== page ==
Please use this identifier to cite or link to this item: http://localhost:8081/xmlui/handle/123456789/5551
Authors: Krishan, Gopal
Issue Date: 1988
Abstract: The burning of a liquid fuel droplet in a combustor occurs essentially in a convective gaseous stream. An understanding of a single droplet vaporization in a hot convective environment is, therefore,_ essential to any' understanding of spray combustion. The process of droplet vaporization and combustion in a combustor is extremely rapid. The droplet is initially cold and heats-up in time and decreases in radius due to vaporization. All this makes the problem of droplet vaporization in a spray essentially unsteady. The effect of gas-phase convection on mass-vaporiza-tion rate under quasi-steady conditions has been express-ed, in the past, by semi-emperical correlations proposed by many investigators. The general approach has been to modify the spherico-symmetric results of droplet vaporiza-tion to take into account the effect of gas-phase convect-ion. These correlations are not satisfactory, especially during the transient period of heating. Recently, the problem of convective droplet vaporization of single-component droplet was analysed by Prakash and Sirignano[311. They considered the shear stress at the gas-liquid interface, due to relative motion, to cause the liquid-phase motion. The liquid-phase motion is expected to enhance the internal heat and mass transfer (for multicomponent iii fuel droplet)(24A,30, thereby modifying the droplet temperature and concentration fields and consequently the transient mass vaporization rate. The liquid-phase motion considered by Prakash and Sirignano DI] may be possible only in extremely purified systems. However, in the presence of surface active contaminants, the liquid-phase motion may be significantly damped [4]. However, the physical processes which lead to the damping and the complete inhibition of motion in small droplets have not been clearly understood[4]. Further, it is particularly difficult to conclude about the internal motion in situations like droplet vaporiza-tion in a hot convective environment. In the present investigation combustion behaviour of a non-circulating single component fuel droplet in a convective environment has been carried out and the results have been compared with Prakash and Sirignano[1].This study shoul( also provide a limit for larger droplets having non-negligible internal motion because the heating of these droplets would lie in between the two extreme cases viz. one with vigorous internal motion and the one without motion undertaken in the present study. The liquid-phase heating in the present study has been taken as an axis-symmetric two-dimensional transient iv problem in r-e• geometry and is solved by using an Alternate Direction Implicit (ADI) scheme. This ADI scheme for a spherical droplet was developed following the approach of Evans and GaneC53 for the cylindrical problem. This ADI scheme has been shown to work very well when applied to the sphere problem. The transient temperature field within the droplet is calculated using the proper initial and the boundary conditions. The liquid-phase heating has been coupled with the gas-phase boundary layer at the gas-liquid interface.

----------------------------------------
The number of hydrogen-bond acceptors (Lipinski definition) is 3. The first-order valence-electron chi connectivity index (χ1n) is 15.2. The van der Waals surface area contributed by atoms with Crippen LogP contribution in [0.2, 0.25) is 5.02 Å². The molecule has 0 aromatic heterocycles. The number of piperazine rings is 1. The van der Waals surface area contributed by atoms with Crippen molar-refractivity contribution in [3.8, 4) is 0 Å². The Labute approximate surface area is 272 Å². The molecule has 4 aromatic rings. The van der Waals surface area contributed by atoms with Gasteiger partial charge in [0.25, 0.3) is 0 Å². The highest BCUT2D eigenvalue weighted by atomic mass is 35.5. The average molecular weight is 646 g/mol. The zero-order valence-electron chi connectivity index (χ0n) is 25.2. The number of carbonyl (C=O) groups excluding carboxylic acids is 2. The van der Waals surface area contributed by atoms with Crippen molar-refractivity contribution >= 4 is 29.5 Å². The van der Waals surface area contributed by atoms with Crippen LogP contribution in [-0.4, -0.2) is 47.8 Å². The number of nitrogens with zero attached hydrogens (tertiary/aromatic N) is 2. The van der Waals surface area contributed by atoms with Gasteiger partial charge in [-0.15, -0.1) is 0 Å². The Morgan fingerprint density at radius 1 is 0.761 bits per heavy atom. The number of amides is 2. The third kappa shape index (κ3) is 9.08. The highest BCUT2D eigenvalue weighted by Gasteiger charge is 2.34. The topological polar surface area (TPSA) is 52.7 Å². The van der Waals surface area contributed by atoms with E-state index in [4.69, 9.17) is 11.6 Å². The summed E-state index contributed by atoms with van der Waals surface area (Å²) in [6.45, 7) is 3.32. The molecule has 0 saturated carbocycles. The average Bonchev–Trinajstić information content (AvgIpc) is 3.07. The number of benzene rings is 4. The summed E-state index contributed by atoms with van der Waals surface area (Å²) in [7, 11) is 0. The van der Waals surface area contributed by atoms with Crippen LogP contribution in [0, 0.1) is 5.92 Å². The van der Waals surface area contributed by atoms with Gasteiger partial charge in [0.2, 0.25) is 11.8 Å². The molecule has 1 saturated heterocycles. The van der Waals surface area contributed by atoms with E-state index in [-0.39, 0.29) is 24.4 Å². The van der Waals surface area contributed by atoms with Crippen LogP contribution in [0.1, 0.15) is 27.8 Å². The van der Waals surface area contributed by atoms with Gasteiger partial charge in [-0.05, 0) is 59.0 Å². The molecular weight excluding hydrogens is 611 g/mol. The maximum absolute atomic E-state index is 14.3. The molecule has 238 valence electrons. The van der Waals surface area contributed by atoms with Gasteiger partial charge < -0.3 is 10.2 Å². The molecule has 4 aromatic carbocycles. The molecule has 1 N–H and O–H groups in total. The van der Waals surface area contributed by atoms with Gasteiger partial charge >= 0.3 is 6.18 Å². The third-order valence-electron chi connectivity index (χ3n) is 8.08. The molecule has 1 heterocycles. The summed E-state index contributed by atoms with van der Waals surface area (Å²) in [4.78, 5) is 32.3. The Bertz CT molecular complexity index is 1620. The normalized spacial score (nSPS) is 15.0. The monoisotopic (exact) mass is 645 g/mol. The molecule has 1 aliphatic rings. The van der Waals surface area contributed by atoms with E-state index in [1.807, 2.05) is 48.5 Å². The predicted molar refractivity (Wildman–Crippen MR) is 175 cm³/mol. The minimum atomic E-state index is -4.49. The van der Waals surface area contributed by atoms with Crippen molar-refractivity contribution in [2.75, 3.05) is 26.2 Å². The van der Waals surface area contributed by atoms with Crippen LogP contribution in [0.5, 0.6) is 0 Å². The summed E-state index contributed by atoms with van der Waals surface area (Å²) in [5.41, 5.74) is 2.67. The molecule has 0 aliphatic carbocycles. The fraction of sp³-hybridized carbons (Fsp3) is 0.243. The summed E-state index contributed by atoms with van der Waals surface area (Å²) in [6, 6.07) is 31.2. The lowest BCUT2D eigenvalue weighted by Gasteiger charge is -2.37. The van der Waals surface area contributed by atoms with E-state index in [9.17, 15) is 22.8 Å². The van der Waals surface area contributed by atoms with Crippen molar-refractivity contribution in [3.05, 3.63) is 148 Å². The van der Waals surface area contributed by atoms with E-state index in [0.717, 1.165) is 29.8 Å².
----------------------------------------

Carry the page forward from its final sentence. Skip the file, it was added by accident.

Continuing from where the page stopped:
Other Identifiers: Ph.D
Research Supervisor/ Guide: Prakash, Satya
Gupta, C. P.
metadata.dc.type: Doctoral Thesis
Appears in Collections:DOCTORAL THESES (MIED)

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